| Quote #7
Thise clerkes beete hym weel and lete hym lye;
The savageness of the beating Symkyn takes is attested by the fact that he ends lying on the floor, probably unconscious. Since at the tale's beginning we learned that Symkyn was an expert wrestler and fighter and prone to be aggressive, we can assume either that John and Aleyn are good fighters as well, or that Symkyn was just outnumbered. Two upon one is not really a fair fight, is it?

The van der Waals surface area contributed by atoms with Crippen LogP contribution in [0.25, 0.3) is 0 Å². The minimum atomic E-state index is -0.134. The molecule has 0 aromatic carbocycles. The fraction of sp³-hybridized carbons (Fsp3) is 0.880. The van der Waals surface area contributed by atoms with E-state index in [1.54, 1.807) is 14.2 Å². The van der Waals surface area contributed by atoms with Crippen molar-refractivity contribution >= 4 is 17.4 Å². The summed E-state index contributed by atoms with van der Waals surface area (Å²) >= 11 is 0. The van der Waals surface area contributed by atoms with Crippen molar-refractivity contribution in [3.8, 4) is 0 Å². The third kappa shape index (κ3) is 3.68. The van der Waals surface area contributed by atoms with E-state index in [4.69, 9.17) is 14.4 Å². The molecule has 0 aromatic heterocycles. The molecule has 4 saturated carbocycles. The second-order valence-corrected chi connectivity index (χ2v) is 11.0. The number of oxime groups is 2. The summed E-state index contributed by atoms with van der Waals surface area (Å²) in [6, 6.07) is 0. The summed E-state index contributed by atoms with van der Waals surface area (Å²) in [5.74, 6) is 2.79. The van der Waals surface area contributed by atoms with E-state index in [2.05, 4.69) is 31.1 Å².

| Quote #8
Thus is the proude millere wel ybete,
The narrator's repetition of "wel ybete" and "bette hym wel" suggests that he takes pleasure and satisfaction in the beating. Here he describes it as "payment" for the supper of John and Aleyn, and not just recompense for the corn he has stolen.